Whirlwind in China

For every one notion I had of what it would be like to visit China, I found at least half a dozen new things to love about the country and its citizens during my time there.  Thankfully, my good friend from high school, Alexis, has been living there for about a year and was generous enough to take me in and show me the China that she has fallen in love with.  From delicious provincial food to stunning countryside vistas, we definitely saw and took in as much as we possibly could have!

Kunming

Destination one was Kunming (via an 18 hour train ride from Chongqing the morning after my arrival).  Despite my exhaustion, it was impossible not to be immediately invigorated image3.JPGby the energy flowing through this city.  We stayed at the centrally located Hump Hostel, whose roof overlooked the ever-bustling Jinbi Square and allowed us to take a long day stroll through the downtown, enjoying the sun alongside the people of the city who we found en masse in the scenic park surrounding Cuihu Lake and along the banks of the waterways that run through the city.  What strikes me about a city like Kunming is that in one stroll, you can enjoy sights that juxtapose historic, classic-looking architecture with brand new high-rise apartment buildings that are now a hallmark of Chinese cities and towns everywhere.  While just about everything (even the “old temples”) is relatively new, it’s hard to ignore the vast history and explosive growth that these structures allude to.

Dali

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Midday stroll through the market.

It took about thirty seconds for both Alexis and I to fall head over heels in love with Old Town Dali.  Whereas most Chinese cities and towns are primarily composed of high rises,
few buildings in the Old Town were more than two or three stories, with the first level consisting of an open-fronted store or restaurant.  Salespeople called out sales and offered up food as the crowds meandered up and down the cobblestone streets, while a quiet waterway ran through the central veins of the town, providing the eye with a peaceful break from the hullabaloo.  On top of that, an extensive mountain range serves as the back drop of the town, giving the whole place a very Boulder, Colorado feel.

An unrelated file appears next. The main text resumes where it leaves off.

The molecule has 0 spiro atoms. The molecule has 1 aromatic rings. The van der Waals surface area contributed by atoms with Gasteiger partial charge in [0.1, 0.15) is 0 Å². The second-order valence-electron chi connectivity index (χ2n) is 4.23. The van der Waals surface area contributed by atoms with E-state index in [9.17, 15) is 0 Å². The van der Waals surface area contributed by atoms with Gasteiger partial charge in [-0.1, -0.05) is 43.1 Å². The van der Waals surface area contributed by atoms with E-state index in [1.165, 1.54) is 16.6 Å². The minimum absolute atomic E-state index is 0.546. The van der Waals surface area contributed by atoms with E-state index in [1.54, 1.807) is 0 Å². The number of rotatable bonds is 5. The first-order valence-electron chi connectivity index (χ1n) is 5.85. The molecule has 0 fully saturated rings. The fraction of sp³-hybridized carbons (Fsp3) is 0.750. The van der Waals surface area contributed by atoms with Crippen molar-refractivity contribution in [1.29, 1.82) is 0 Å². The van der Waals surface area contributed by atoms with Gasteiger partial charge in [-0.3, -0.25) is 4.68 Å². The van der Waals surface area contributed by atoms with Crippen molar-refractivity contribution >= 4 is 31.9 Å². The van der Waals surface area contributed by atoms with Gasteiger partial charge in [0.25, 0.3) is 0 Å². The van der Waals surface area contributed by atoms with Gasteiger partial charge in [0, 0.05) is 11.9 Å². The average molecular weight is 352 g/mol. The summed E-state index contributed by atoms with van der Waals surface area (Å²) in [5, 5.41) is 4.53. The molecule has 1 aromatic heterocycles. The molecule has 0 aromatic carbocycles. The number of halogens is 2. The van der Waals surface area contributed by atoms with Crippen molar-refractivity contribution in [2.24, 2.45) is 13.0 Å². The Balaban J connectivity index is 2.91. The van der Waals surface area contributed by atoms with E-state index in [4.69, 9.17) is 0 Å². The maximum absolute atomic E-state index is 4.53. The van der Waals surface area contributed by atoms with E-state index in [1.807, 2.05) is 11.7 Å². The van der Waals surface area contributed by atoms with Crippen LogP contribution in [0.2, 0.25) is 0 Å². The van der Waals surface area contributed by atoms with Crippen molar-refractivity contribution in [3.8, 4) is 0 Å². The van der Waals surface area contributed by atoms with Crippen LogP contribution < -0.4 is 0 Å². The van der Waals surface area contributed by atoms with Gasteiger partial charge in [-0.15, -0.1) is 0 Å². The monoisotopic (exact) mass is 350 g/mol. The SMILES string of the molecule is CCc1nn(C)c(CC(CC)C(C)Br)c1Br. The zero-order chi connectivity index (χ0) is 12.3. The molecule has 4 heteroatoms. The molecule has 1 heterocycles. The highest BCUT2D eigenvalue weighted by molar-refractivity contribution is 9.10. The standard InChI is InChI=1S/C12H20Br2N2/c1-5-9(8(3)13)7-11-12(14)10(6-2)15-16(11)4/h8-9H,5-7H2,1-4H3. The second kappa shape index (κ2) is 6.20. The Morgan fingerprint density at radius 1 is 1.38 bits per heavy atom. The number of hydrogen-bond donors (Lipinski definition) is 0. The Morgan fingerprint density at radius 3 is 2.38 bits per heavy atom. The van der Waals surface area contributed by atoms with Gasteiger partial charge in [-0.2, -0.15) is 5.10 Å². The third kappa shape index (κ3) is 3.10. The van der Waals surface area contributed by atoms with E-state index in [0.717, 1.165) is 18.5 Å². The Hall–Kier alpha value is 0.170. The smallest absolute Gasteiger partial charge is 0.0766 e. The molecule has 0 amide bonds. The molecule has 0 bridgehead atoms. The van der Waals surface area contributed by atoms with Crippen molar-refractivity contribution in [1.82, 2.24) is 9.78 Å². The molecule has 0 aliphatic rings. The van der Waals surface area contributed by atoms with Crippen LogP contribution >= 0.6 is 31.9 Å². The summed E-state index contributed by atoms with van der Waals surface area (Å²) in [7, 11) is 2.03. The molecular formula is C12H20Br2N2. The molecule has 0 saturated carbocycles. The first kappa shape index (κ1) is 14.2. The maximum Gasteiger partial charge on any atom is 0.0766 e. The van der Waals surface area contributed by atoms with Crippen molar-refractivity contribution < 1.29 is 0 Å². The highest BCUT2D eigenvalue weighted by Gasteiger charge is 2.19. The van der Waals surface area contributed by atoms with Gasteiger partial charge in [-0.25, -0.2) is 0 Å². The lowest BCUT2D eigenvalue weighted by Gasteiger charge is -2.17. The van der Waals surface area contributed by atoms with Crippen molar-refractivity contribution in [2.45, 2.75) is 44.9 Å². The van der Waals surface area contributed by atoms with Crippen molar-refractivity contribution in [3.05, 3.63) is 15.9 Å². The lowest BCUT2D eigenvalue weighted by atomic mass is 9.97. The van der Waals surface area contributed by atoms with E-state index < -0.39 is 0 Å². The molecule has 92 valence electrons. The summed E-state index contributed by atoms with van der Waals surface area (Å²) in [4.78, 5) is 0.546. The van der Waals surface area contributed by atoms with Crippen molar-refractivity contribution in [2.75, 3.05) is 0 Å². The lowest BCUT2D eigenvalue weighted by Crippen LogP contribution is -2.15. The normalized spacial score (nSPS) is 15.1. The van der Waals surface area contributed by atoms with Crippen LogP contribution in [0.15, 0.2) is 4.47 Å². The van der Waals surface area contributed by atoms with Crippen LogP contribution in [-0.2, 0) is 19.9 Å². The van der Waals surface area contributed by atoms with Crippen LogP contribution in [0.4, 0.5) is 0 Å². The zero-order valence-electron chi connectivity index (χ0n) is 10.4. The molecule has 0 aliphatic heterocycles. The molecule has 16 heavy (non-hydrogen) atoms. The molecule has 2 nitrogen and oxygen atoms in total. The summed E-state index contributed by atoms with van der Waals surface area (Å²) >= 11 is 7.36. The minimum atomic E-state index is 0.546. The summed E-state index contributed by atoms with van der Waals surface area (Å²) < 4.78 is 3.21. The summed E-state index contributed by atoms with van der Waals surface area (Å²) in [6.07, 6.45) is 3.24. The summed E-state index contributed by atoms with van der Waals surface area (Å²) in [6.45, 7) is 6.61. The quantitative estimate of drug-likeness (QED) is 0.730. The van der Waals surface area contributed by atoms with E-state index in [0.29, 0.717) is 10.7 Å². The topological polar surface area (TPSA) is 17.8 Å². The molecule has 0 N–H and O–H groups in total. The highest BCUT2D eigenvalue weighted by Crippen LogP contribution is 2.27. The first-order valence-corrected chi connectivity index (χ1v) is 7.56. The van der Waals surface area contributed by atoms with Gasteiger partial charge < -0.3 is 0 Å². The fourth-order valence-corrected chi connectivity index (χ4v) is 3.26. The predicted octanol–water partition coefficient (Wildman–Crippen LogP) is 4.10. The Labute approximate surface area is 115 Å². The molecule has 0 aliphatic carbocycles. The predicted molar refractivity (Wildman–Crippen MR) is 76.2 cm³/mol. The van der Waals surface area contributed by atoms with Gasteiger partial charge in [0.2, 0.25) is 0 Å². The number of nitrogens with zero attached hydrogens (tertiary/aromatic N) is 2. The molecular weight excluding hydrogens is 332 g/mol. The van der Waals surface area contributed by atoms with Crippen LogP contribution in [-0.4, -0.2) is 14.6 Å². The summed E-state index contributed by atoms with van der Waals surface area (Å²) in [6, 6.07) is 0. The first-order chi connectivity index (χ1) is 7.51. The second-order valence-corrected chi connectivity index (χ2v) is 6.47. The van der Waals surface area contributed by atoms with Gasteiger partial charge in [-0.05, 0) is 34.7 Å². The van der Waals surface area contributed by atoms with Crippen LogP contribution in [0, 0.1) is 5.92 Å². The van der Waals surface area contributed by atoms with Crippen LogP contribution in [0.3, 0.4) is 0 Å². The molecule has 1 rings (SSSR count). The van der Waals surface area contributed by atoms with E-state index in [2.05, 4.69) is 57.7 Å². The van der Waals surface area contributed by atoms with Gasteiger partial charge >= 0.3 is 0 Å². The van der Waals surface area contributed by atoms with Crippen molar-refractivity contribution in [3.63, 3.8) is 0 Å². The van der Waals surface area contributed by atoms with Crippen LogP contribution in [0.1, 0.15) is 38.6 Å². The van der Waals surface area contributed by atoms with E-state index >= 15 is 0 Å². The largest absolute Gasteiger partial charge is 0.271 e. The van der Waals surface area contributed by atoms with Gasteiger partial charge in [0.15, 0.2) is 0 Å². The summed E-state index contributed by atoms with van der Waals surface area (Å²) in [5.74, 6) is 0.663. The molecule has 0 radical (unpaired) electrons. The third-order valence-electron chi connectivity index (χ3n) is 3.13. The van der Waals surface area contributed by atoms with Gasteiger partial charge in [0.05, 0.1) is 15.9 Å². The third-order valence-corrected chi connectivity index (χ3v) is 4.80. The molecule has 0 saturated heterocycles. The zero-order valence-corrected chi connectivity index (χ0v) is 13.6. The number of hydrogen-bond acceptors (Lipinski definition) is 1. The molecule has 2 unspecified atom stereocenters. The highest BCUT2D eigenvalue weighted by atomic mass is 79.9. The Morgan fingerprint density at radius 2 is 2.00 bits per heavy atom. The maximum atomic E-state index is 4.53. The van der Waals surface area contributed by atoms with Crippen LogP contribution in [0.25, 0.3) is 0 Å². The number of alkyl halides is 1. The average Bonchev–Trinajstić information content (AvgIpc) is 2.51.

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Old Town early in the morning before the crowds arrived.

Our hostel, the Jade Emu, was incredible and is a must-stay for anyone planning to travel here.  They helped us organize and book our trips in and out of the city, and were even helpful when we called them in a panic from Shangri-La (story to follow in another post).  Not to mention the food was great, the outdoor courtyard a great spot to relax in, and the beer cheap!

Chongqing

The second half of the trip was a great deal more relaxing.  Alexis lives in what I suppose we could call a suburb of Chongqing called Beibei, about an hour outside of the actual Chongqing downtown.  Frankly, I could not have told you that we weren’t in the main city because even in what is considered the “small” town of Beibei, the streets of the city at any given moment were still more reminiscent of New York City than of any small-town suburbia I’ve ever seen.

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YUM!

Highlights of the week here included hot pot, which is a dining experience where you are given a pot of boiling liquids ranging in spice level from salty to mouth-numbing and drop in various meats and vegetables to cook them.  It’s a form of cooking originally invented by poor fishermen in the region in order to boil out any harmful substances out of whatever food they were able to obtain, but has morphed into a popular and delicious treat.

Another highlight was a short visit to Alexis’ high school classroom, where she is working to prepare them for University in the United States.  I had them sign a card for my nephew, who has been studying China in school, saying one thing they wanted people in the States to understand about China.  The results were certainly comical!

Obviously I haven’t even cracked the surface of the many things China has to offer.  I haven’t seen any of the major destinations that you might think of when you hear “China” (i.e. Shanghai, Beijing, Hong Kong, the Great Wall, and so on).  But I think that is part of what made this trip what it was; we went “off the beaten path”, so to speak, and did a trip that I’m not sure I ever would have been able to plan without a friend who was already living in-country and had people around her to ask for travel advice.  But the destinations were so worth it that I hate to think of the trip having gone any other way.

 

 

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